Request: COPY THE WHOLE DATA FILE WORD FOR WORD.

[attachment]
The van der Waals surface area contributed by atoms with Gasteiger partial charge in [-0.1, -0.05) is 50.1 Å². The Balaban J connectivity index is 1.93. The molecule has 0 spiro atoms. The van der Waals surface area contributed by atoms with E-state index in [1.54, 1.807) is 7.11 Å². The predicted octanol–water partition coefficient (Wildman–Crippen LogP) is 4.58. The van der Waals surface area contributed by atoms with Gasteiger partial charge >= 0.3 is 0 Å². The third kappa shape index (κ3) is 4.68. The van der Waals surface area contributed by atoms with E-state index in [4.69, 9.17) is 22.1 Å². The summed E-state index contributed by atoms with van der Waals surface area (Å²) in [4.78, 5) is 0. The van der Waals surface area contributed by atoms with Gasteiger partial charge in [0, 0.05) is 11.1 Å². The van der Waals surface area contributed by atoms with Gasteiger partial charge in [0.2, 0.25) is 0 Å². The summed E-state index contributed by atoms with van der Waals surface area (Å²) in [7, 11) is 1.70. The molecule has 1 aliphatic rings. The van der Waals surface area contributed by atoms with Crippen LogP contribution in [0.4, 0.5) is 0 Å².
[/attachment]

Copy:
The van der Waals surface area contributed by atoms with Gasteiger partial charge in [-0.1, -0.05) is 50.1 Å². The Balaban J connectivity index is 1.93. The molecule has 0 spiro atoms. The van der Waals surface area contributed by atoms with E-state index in [1.54, 1.807) is 7.11 Å². The predicted octanol–water partition coefficient (Wildman–Crippen LogP) is 4.58. The van der Waals surface area contributed by atoms with Gasteiger partial charge >= 0.3 is 0 Å². The third kappa shape index (κ3) is 4.68. The van der Waals surface area contributed by atoms with E-state index in [4.69, 9.17) is 22.1 Å². The summed E-state index contributed by atoms with van der Waals surface area (Å²) in [4.78, 5) is 0. The van der Waals surface area contributed by atoms with Gasteiger partial charge in [0, 0.05) is 11.1 Å². The van der Waals surface area contributed by atoms with Gasteiger partial charge in [0.2, 0.25) is 0 Å². The summed E-state index contributed by atoms with van der Waals surface area (Å²) in [7, 11) is 1.70. The molecule has 1 aliphatic rings. The van der Waals surface area contributed by atoms with Crippen LogP contribution in [0.4, 0.5) is 0 Å².